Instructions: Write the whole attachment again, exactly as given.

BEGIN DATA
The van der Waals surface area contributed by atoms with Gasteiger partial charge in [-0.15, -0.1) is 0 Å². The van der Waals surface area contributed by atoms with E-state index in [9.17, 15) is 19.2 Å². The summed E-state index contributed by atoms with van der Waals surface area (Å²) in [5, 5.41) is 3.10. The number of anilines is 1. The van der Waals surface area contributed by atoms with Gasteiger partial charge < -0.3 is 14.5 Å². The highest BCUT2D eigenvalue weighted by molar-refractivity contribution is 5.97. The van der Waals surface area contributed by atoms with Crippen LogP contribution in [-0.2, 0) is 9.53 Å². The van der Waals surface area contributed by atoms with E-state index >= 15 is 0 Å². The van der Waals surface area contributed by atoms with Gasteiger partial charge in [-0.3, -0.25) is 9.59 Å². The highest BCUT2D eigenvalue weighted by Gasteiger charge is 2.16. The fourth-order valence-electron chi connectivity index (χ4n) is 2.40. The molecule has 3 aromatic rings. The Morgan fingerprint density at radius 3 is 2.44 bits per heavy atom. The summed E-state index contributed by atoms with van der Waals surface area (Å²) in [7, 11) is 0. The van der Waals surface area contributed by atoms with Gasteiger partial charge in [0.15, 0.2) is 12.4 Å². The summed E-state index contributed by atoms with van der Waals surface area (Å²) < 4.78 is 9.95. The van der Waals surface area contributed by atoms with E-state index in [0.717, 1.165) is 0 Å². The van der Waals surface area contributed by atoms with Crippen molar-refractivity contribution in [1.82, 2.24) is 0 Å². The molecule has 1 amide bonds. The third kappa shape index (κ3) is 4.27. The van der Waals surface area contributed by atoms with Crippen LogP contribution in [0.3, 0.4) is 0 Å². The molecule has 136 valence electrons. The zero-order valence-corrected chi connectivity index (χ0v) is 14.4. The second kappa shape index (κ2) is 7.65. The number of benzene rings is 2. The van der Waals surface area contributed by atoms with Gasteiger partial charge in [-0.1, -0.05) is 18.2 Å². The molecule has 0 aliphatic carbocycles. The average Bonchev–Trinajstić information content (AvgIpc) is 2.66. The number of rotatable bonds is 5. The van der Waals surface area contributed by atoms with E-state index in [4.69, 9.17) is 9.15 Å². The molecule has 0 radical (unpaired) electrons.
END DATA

The van der Waals surface area contributed by atoms with Gasteiger partial charge in [-0.15, -0.1) is 0 Å². The van der Waals surface area contributed by atoms with E-state index in [9.17, 15) is 19.2 Å². The summed E-state index contributed by atoms with van der Waals surface area (Å²) in [5, 5.41) is 3.10. The number of anilines is 1. The van der Waals surface area contributed by atoms with Gasteiger partial charge < -0.3 is 14.5 Å². The highest BCUT2D eigenvalue weighted by molar-refractivity contribution is 5.97. The van der Waals surface area contributed by atoms with Crippen LogP contribution in [-0.2, 0) is 9.53 Å². The van der Waals surface area contributed by atoms with E-state index >= 15 is 0 Å². The van der Waals surface area contributed by atoms with Gasteiger partial charge in [-0.3, -0.25) is 9.59 Å². The highest BCUT2D eigenvalue weighted by Gasteiger charge is 2.16. The fourth-order valence-electron chi connectivity index (χ4n) is 2.40. The molecule has 3 aromatic rings. The Morgan fingerprint density at radius 3 is 2.44 bits per heavy atom. The summed E-state index contributed by atoms with van der Waals surface area (Å²) in [7, 11) is 0. The van der Waals surface area contributed by atoms with Gasteiger partial charge in [0.15, 0.2) is 12.4 Å². The summed E-state index contributed by atoms with van der Waals surface area (Å²) < 4.78 is 9.95. The van der Waals surface area contributed by atoms with E-state index in [0.717, 1.165) is 0 Å². The van der Waals surface area contributed by atoms with Crippen molar-refractivity contribution in [1.82, 2.24) is 0 Å². The molecule has 1 amide bonds. The third kappa shape index (κ3) is 4.27. The van der Waals surface area contributed by atoms with Crippen LogP contribution in [0.3, 0.4) is 0 Å². The molecule has 136 valence electrons. The zero-order valence-corrected chi connectivity index (χ0v) is 14.4. The second kappa shape index (κ2) is 7.65. The number of benzene rings is 2. The van der Waals surface area contributed by atoms with Gasteiger partial charge in [-0.1, -0.05) is 18.2 Å². The molecule has 0 aliphatic carbocycles. The average Bonchev–Trinajstić information content (AvgIpc) is 2.66. The number of rotatable bonds is 5. The van der Waals surface area contributed by atoms with E-state index in [4.69, 9.17) is 9.15 Å². The molecule has 0 radical (unpaired) electrons.